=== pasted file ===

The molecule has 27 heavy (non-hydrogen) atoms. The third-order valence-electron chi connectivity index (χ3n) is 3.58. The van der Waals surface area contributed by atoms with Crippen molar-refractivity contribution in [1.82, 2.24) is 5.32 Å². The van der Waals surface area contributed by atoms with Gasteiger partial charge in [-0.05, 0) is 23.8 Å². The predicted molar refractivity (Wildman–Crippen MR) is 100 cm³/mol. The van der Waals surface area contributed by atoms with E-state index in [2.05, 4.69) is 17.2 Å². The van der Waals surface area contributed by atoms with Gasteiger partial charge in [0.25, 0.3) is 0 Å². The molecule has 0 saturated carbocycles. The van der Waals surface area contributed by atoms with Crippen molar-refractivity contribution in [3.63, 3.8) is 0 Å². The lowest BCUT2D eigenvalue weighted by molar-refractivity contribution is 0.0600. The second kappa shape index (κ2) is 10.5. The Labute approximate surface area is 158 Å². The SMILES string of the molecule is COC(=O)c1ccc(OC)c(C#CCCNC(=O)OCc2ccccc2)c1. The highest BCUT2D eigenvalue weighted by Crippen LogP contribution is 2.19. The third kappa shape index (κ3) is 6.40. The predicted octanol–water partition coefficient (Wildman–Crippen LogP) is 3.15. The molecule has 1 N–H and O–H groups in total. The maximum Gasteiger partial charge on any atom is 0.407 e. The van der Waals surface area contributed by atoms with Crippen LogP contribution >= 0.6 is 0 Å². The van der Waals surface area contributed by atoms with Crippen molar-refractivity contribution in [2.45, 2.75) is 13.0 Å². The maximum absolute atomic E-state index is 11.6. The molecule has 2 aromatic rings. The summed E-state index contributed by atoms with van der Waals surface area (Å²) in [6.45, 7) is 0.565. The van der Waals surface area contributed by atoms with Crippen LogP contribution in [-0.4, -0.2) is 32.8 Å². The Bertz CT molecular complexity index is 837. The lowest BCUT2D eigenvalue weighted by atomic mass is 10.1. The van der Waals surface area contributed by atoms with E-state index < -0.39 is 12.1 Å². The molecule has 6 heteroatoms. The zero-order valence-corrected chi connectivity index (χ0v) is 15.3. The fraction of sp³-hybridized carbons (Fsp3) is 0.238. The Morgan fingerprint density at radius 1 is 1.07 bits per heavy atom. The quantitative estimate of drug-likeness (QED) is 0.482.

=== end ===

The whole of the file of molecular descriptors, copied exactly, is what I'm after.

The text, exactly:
The molecule has 27 heavy (non-hydrogen) atoms. The third-order valence-electron chi connectivity index (χ3n) is 3.58. The van der Waals surface area contributed by atoms with Crippen molar-refractivity contribution in [1.82, 2.24) is 5.32 Å². The van der Waals surface area contributed by atoms with Gasteiger partial charge in [-0.05, 0) is 23.8 Å². The predicted molar refractivity (Wildman–Crippen MR) is 100 cm³/mol. The van der Waals surface area contributed by atoms with E-state index in [2.05, 4.69) is 17.2 Å². The van der Waals surface area contributed by atoms with Gasteiger partial charge in [0.25, 0.3) is 0 Å². The molecule has 0 saturated carbocycles. The van der Waals surface area contributed by atoms with Crippen molar-refractivity contribution in [3.63, 3.8) is 0 Å². The lowest BCUT2D eigenvalue weighted by molar-refractivity contribution is 0.0600. The second kappa shape index (κ2) is 10.5. The Labute approximate surface area is 158 Å². The SMILES string of the molecule is COC(=O)c1ccc(OC)c(C#CCCNC(=O)OCc2ccccc2)c1. The highest BCUT2D eigenvalue weighted by Crippen LogP contribution is 2.19. The third kappa shape index (κ3) is 6.40. The predicted octanol–water partition coefficient (Wildman–Crippen LogP) is 3.15. The molecule has 1 N–H and O–H groups in total. The maximum Gasteiger partial charge on any atom is 0.407 e. The van der Waals surface area contributed by atoms with Crippen LogP contribution >= 0.6 is 0 Å². The van der Waals surface area contributed by atoms with Crippen molar-refractivity contribution in [2.45, 2.75) is 13.0 Å². The maximum absolute atomic E-state index is 11.6. The molecule has 2 aromatic rings. The summed E-state index contributed by atoms with van der Waals surface area (Å²) in [6.45, 7) is 0.565. The van der Waals surface area contributed by atoms with Crippen LogP contribution in [-0.4, -0.2) is 32.8 Å². The Bertz CT molecular complexity index is 837. The lowest BCUT2D eigenvalue weighted by atomic mass is 10.1. The van der Waals surface area contributed by atoms with E-state index < -0.39 is 12.1 Å². The molecule has 6 heteroatoms. The zero-order valence-corrected chi connectivity index (χ0v) is 15.3. The fraction of sp³-hybridized carbons (Fsp3) is 0.238. The Morgan fingerprint density at radius 1 is 1.07 bits per heavy atom. The quantitative estimate of drug-likeness (QED) is 0.482.